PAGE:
Game runs fine and seems to be put together. I’m sure people will like it and the company does a lot of work for the Canary Island indies. Why not?

This review is actually the least useful out of the group in regards to feedback but does help to confirm the other reviews regarding game quality and company reputation. On the flip side, this final piece of feedback could have been:

Vote: None

I can’t get the game to run consistently and it always crashes when I try to send an elevator to floor 4. Kelly Inc. is run by the same team of people from Bob Inc, that went bankrupt in 2005 after they spent all their money buying nerf guns and segways. I’m not sure what the deal is now but it was quite a mess when they went under before.

In this final case, we perform some additional research into the company and another round of play-testing to help get a clearer picture of the game quality and company risks.

In cases where reviews wildly disagree with each other it can indicate a few things (all of which are useful in their own right):

  • The company is popular but the game is not particularly good.
  • The game is experimental but could show really well.
  • The game is too early to show or not fully executed enough to make a final call.
  • The reviewers did not fully evaluate the submission and are providing feedback on promotional materials only.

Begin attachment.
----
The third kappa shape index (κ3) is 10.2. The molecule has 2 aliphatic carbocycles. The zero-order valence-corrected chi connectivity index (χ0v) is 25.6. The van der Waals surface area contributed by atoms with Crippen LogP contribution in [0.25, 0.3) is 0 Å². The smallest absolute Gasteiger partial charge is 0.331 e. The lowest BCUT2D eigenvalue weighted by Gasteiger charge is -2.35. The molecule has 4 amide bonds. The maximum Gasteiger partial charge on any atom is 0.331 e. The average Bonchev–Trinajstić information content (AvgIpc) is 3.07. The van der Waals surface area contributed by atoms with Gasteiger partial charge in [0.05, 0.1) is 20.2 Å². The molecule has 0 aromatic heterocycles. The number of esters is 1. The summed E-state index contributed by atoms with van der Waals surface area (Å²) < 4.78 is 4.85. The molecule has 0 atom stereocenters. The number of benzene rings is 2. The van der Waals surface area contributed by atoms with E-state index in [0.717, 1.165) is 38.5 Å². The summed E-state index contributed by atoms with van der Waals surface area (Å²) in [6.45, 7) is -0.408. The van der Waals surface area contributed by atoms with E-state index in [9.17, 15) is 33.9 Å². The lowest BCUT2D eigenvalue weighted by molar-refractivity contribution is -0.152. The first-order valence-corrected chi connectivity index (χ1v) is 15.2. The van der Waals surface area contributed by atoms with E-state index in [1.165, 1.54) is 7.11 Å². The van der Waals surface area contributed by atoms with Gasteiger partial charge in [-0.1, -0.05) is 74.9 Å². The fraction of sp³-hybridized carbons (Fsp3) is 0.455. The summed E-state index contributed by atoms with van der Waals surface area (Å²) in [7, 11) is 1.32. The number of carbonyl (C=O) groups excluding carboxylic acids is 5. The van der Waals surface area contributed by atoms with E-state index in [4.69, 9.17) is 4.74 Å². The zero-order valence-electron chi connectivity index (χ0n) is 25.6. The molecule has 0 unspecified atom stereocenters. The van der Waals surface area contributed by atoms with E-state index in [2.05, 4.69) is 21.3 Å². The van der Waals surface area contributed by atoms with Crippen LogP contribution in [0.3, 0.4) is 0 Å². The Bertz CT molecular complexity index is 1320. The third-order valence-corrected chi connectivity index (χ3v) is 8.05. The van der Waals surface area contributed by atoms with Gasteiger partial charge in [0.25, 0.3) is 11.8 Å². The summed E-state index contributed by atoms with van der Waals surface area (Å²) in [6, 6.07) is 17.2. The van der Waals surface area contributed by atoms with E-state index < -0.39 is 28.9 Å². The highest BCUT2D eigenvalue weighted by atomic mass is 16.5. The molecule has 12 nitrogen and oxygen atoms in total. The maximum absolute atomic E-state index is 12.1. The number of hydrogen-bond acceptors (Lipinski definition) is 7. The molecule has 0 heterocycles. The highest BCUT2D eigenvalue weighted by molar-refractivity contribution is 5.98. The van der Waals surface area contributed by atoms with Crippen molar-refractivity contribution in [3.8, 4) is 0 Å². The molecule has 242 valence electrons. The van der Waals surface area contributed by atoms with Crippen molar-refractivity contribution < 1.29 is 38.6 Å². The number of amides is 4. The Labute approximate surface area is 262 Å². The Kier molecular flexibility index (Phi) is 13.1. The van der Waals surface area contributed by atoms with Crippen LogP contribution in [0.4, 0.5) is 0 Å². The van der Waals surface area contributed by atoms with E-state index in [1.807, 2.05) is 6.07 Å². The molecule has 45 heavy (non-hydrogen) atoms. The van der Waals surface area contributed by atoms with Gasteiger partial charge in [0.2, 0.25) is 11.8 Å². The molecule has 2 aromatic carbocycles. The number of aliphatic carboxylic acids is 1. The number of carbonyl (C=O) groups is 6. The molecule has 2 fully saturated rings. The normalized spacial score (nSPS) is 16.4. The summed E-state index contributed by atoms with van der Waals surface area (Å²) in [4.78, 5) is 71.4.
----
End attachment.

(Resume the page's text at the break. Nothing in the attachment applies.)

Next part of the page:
In any of these cases, we take a second look at the entire submission, and/or take the opposing opinions into consideration when weighing how a game will generally be received.

Our goal with judge selections and feedback is to collect as wide a variety in specific opinions and targeted feedback as possible. Since the pool of judges is relatively small, we rely on quality feedback and work to contextualize it based on the judges’ expertise and review notes. We then couple this with hard data from the voting categories to provide a comprehensive impression of the submission.

In the final post, I’ll talk about the big one: how we make selections!

About the Author

Kelly is the founder of Indie MEGABOOTH, a showcase that brings indie games into the heart of conferences previously dominated by AAA budgets and works to create support networks for small development teams. She's involved in local community building along with creating cross community networks and acts as an advocate for indie developers with platform holders, distributors, publishers and press. The MEGABOOTH's current focus is on expanding community support efforts and addressing discoverability issues for indie games.